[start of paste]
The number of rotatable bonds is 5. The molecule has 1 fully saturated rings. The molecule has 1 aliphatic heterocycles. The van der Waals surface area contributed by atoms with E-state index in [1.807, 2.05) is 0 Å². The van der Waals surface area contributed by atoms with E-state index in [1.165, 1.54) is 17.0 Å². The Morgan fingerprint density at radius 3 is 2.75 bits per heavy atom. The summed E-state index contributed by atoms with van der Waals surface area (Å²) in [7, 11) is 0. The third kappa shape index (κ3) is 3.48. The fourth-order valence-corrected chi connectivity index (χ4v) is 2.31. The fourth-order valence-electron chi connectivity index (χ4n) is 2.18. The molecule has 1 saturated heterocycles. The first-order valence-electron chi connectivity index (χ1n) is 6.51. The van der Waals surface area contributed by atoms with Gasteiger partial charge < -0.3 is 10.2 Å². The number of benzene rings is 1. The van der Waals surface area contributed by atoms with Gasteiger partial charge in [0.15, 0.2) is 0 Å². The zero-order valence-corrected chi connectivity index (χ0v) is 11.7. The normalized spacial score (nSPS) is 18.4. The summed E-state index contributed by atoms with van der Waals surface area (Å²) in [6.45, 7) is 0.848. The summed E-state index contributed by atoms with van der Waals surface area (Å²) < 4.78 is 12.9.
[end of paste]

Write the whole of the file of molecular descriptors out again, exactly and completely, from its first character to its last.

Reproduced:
The number of rotatable bonds is 5. The molecule has 1 fully saturated rings. The molecule has 1 aliphatic heterocycles. The van der Waals surface area contributed by atoms with E-state index in [1.807, 2.05) is 0 Å². The van der Waals surface area contributed by atoms with E-state index in [1.165, 1.54) is 17.0 Å². The Morgan fingerprint density at radius 3 is 2.75 bits per heavy atom. The summed E-state index contributed by atoms with van der Waals surface area (Å²) in [7, 11) is 0. The third kappa shape index (κ3) is 3.48. The fourth-order valence-corrected chi connectivity index (χ4v) is 2.31. The fourth-order valence-electron chi connectivity index (χ4n) is 2.18. The molecule has 1 saturated heterocycles. The first-order valence-electron chi connectivity index (χ1n) is 6.51. The van der Waals surface area contributed by atoms with Gasteiger partial charge < -0.3 is 10.2 Å². The number of benzene rings is 1. The van der Waals surface area contributed by atoms with Gasteiger partial charge in [0.15, 0.2) is 0 Å². The zero-order valence-corrected chi connectivity index (χ0v) is 11.7. The normalized spacial score (nSPS) is 18.4. The summed E-state index contributed by atoms with van der Waals surface area (Å²) in [6.45, 7) is 0.848. The summed E-state index contributed by atoms with van der Waals surface area (Å²) < 4.78 is 12.9.